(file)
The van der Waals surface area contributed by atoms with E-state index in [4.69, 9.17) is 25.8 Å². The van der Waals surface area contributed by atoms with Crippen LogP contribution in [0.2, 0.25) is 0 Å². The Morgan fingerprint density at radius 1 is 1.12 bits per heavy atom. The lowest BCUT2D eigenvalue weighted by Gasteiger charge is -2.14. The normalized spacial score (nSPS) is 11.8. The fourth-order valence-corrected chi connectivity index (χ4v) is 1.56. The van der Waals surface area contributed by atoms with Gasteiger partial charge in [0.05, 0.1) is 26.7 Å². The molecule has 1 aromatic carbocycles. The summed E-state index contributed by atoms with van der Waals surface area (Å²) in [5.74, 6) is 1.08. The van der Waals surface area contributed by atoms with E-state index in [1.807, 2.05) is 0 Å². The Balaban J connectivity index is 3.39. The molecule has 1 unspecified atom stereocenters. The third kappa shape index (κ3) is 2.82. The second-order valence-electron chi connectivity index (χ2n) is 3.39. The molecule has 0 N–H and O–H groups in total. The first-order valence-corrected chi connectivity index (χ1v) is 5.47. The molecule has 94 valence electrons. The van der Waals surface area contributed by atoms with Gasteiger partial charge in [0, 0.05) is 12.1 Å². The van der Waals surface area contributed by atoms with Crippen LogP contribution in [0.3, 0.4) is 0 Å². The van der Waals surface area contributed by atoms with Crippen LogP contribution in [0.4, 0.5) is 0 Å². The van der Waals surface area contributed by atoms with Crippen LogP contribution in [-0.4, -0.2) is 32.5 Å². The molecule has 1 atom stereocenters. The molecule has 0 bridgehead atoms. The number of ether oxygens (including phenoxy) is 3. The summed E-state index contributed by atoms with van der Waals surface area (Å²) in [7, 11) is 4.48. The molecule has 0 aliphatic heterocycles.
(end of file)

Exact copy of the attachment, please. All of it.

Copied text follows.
The van der Waals surface area contributed by atoms with E-state index in [4.69, 9.17) is 25.8 Å². The van der Waals surface area contributed by atoms with Crippen LogP contribution in [0.2, 0.25) is 0 Å². The Morgan fingerprint density at radius 1 is 1.12 bits per heavy atom. The lowest BCUT2D eigenvalue weighted by Gasteiger charge is -2.14. The normalized spacial score (nSPS) is 11.8. The fourth-order valence-corrected chi connectivity index (χ4v) is 1.56. The van der Waals surface area contributed by atoms with Gasteiger partial charge in [0.05, 0.1) is 26.7 Å². The molecule has 1 aromatic carbocycles. The summed E-state index contributed by atoms with van der Waals surface area (Å²) in [5.74, 6) is 1.08. The van der Waals surface area contributed by atoms with E-state index in [1.807, 2.05) is 0 Å². The Balaban J connectivity index is 3.39. The molecule has 1 unspecified atom stereocenters. The third kappa shape index (κ3) is 2.82. The second-order valence-electron chi connectivity index (χ2n) is 3.39. The molecule has 0 N–H and O–H groups in total. The first-order valence-corrected chi connectivity index (χ1v) is 5.47. The molecule has 94 valence electrons. The van der Waals surface area contributed by atoms with Gasteiger partial charge in [0, 0.05) is 12.1 Å². The van der Waals surface area contributed by atoms with Crippen LogP contribution in [0.3, 0.4) is 0 Å². The van der Waals surface area contributed by atoms with Crippen LogP contribution in [0.4, 0.5) is 0 Å². The van der Waals surface area contributed by atoms with Crippen LogP contribution in [-0.4, -0.2) is 32.5 Å². The molecule has 1 atom stereocenters. The molecule has 0 bridgehead atoms. The number of ether oxygens (including phenoxy) is 3. The summed E-state index contributed by atoms with van der Waals surface area (Å²) in [7, 11) is 4.48. The molecule has 0 aliphatic heterocycles.